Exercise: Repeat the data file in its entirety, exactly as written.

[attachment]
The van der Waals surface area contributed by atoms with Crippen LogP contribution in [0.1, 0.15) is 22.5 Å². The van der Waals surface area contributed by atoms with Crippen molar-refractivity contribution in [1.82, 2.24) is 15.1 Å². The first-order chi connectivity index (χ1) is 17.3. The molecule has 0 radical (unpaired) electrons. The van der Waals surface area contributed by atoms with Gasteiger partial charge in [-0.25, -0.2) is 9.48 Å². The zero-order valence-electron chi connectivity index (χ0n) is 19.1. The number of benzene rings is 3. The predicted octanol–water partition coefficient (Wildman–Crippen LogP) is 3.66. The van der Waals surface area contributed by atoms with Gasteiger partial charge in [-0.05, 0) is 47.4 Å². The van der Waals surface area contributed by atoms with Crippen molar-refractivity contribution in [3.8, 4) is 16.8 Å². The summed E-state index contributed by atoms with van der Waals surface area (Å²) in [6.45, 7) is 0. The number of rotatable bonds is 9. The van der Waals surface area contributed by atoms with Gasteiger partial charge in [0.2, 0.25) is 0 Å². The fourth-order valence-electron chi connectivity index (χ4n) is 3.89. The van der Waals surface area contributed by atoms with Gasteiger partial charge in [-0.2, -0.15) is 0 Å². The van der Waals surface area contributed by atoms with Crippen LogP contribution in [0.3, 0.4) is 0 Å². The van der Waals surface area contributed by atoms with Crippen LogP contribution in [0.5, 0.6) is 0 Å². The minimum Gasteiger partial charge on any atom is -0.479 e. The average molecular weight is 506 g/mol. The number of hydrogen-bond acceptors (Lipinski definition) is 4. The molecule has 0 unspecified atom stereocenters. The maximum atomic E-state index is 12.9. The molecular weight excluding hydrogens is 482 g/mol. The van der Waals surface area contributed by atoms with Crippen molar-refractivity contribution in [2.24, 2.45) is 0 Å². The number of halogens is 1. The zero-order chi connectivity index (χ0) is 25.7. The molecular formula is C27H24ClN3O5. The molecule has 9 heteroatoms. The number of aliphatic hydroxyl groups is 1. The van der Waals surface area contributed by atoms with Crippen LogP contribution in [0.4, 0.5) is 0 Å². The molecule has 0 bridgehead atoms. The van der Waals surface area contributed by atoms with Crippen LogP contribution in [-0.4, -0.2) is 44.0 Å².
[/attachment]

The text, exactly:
The van der Waals surface area contributed by atoms with Crippen LogP contribution in [0.1, 0.15) is 22.5 Å². The van der Waals surface area contributed by atoms with Crippen molar-refractivity contribution in [1.82, 2.24) is 15.1 Å². The first-order chi connectivity index (χ1) is 17.3. The molecule has 0 radical (unpaired) electrons. The van der Waals surface area contributed by atoms with Gasteiger partial charge in [-0.25, -0.2) is 9.48 Å². The zero-order valence-electron chi connectivity index (χ0n) is 19.1. The number of benzene rings is 3. The predicted octanol–water partition coefficient (Wildman–Crippen LogP) is 3.66. The van der Waals surface area contributed by atoms with Gasteiger partial charge in [-0.05, 0) is 47.4 Å². The van der Waals surface area contributed by atoms with Crippen molar-refractivity contribution in [3.8, 4) is 16.8 Å². The summed E-state index contributed by atoms with van der Waals surface area (Å²) in [6.45, 7) is 0. The number of rotatable bonds is 9. The van der Waals surface area contributed by atoms with Gasteiger partial charge in [0.2, 0.25) is 0 Å². The fourth-order valence-electron chi connectivity index (χ4n) is 3.89. The van der Waals surface area contributed by atoms with Gasteiger partial charge in [-0.2, -0.15) is 0 Å². The van der Waals surface area contributed by atoms with Crippen LogP contribution in [0.3, 0.4) is 0 Å². The van der Waals surface area contributed by atoms with Crippen LogP contribution in [0.5, 0.6) is 0 Å². The minimum Gasteiger partial charge on any atom is -0.479 e. The average molecular weight is 506 g/mol. The number of hydrogen-bond acceptors (Lipinski definition) is 4. The molecule has 0 unspecified atom stereocenters. The maximum atomic E-state index is 12.9. The molecular weight excluding hydrogens is 482 g/mol. The van der Waals surface area contributed by atoms with Crippen molar-refractivity contribution in [2.24, 2.45) is 0 Å². The number of halogens is 1. The zero-order chi connectivity index (χ0) is 25.7. The molecular formula is C27H24ClN3O5. The molecule has 9 heteroatoms. The number of aliphatic hydroxyl groups is 1. The van der Waals surface area contributed by atoms with Crippen LogP contribution in [0.4, 0.5) is 0 Å². The molecule has 0 bridgehead atoms. The van der Waals surface area contributed by atoms with Crippen LogP contribution in [-0.4, -0.2) is 44.0 Å².